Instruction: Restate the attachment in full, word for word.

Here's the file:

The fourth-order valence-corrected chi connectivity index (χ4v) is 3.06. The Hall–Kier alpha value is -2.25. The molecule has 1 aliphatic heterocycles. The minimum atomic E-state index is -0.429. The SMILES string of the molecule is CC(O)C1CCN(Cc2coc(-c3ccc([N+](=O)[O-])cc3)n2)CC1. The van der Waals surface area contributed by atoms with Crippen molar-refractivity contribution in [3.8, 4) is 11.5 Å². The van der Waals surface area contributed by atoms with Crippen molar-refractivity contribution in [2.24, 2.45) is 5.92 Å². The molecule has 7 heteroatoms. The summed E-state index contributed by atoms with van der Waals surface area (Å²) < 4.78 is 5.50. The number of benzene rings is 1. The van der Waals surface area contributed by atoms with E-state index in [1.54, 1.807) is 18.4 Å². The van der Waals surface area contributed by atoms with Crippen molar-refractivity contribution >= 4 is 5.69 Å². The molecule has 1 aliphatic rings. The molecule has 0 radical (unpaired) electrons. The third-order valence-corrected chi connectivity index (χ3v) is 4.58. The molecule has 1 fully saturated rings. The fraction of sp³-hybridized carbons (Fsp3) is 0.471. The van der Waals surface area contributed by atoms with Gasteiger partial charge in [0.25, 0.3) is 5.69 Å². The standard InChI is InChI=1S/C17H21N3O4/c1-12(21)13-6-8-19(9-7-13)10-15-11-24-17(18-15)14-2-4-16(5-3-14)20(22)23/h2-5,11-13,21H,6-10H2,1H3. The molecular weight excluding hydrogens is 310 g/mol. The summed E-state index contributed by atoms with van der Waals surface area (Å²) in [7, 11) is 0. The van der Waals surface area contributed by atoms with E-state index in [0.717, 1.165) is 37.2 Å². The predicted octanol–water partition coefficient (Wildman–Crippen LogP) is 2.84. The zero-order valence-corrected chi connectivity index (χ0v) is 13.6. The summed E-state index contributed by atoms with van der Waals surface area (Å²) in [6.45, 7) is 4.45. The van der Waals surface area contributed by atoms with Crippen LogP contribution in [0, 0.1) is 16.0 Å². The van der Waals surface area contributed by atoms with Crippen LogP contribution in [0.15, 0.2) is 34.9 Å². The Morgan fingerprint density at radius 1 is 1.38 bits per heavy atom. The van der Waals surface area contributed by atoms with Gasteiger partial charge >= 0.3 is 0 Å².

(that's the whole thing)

The fourth-order valence-corrected chi connectivity index (χ4v) is 3.06. The Hall–Kier alpha value is -2.25. The molecule has 1 aliphatic heterocycles. The minimum atomic E-state index is -0.429. The SMILES string of the molecule is CC(O)C1CCN(Cc2coc(-c3ccc([N+](=O)[O-])cc3)n2)CC1. The van der Waals surface area contributed by atoms with Crippen molar-refractivity contribution in [3.8, 4) is 11.5 Å². The van der Waals surface area contributed by atoms with Crippen molar-refractivity contribution in [2.24, 2.45) is 5.92 Å². The molecule has 7 heteroatoms. The summed E-state index contributed by atoms with van der Waals surface area (Å²) < 4.78 is 5.50. The number of benzene rings is 1. The van der Waals surface area contributed by atoms with E-state index in [1.54, 1.807) is 18.4 Å². The van der Waals surface area contributed by atoms with Crippen molar-refractivity contribution >= 4 is 5.69 Å². The molecule has 1 aliphatic rings. The molecule has 0 radical (unpaired) electrons. The third-order valence-corrected chi connectivity index (χ3v) is 4.58. The molecule has 1 fully saturated rings. The fraction of sp³-hybridized carbons (Fsp3) is 0.471. The van der Waals surface area contributed by atoms with Gasteiger partial charge in [0.25, 0.3) is 5.69 Å². The standard InChI is InChI=1S/C17H21N3O4/c1-12(21)13-6-8-19(9-7-13)10-15-11-24-17(18-15)14-2-4-16(5-3-14)20(22)23/h2-5,11-13,21H,6-10H2,1H3. The molecular weight excluding hydrogens is 310 g/mol. The summed E-state index contributed by atoms with van der Waals surface area (Å²) in [7, 11) is 0. The van der Waals surface area contributed by atoms with E-state index in [0.717, 1.165) is 37.2 Å². The predicted octanol–water partition coefficient (Wildman–Crippen LogP) is 2.84. The zero-order valence-corrected chi connectivity index (χ0v) is 13.6. The summed E-state index contributed by atoms with van der Waals surface area (Å²) in [6.45, 7) is 4.45. The van der Waals surface area contributed by atoms with Crippen LogP contribution in [0, 0.1) is 16.0 Å². The van der Waals surface area contributed by atoms with Crippen LogP contribution in [0.15, 0.2) is 34.9 Å². The Morgan fingerprint density at radius 1 is 1.38 bits per heavy atom. The van der Waals surface area contributed by atoms with Gasteiger partial charge >= 0.3 is 0 Å².